That being said, these are subsidies still particularly this time when oil prices and gas prices are very low, it is also a very strong proposal, what we would like to do is to continue pushing very hard on renewable, actually close to 90% of what we have supported countries to generate are coming for renewable, so that’s what is very important to change the progress in this mix, but you have some transition, you cannot do it brutally and I think, it would  not be realistic to not to do it -- in one goal and country have some resources.

 

Among those Africa is maybe the cleanest of all to be able to generate electricity. So, as part of the base load of our country, we are considering that gas might be a wide working towards increasing of our time, the share of renewable energy, the gas could be -- it could be -- an answer to building the base load and be able to go and accelerate access. So, this is the way we are seeing it and this is the way we are trying to deploy it in countries. And therefore when country like in West Africa and some part of East Africa, have a large sources of gas and at the same time they have a very clear strategy of increasing renewable in the energy mix, we considering -- accompanying them in that effort to balance the two objective in a way that benefits the population and allow a fast increasing access.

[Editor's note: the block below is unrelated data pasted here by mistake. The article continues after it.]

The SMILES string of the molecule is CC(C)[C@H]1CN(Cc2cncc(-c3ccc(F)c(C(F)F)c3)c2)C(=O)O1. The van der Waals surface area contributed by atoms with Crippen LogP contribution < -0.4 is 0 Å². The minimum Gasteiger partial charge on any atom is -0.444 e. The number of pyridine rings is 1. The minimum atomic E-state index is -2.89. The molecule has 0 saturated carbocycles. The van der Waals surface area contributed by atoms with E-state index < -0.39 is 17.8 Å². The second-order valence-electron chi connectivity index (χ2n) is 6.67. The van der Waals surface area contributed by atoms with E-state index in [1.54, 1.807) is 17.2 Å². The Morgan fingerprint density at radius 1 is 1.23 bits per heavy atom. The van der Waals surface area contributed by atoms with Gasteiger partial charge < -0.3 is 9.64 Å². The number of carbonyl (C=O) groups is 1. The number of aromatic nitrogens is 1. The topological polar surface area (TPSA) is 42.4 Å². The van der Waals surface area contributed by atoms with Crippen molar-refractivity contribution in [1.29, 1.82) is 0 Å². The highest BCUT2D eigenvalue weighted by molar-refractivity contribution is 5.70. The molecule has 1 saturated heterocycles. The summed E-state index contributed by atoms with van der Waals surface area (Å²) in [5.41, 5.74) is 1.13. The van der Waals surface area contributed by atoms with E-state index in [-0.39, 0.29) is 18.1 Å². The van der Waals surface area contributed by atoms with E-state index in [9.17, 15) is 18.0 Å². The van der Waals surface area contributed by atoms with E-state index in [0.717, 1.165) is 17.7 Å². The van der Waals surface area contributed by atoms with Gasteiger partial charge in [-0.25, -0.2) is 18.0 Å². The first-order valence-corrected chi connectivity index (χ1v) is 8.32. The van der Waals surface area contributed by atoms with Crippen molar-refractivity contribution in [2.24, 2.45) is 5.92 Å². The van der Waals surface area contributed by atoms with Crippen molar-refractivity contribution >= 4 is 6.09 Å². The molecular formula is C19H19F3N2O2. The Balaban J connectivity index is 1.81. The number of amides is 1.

[00:27:50]   

Bill Loveless:  And of course when you discuss that balance what we’re also talking about here is addressing climate change, it’s often difficult to both meet the needs, energy needs of people and at the same time take into consideration the goal of reducing carbon emissions, how do you balance those needs?

 

[00:28:10]

Makhtar Diop:  I think, we balance it by the -- by looking the countries specific conditions, I think that is important to have a blanket, and that approach, realities are realities, country have institution, country have different level of development and we are trying -- what we’re trying to do more specifically is to get as many incentive to country to move to renewable, and to -- for them to seize huge potential.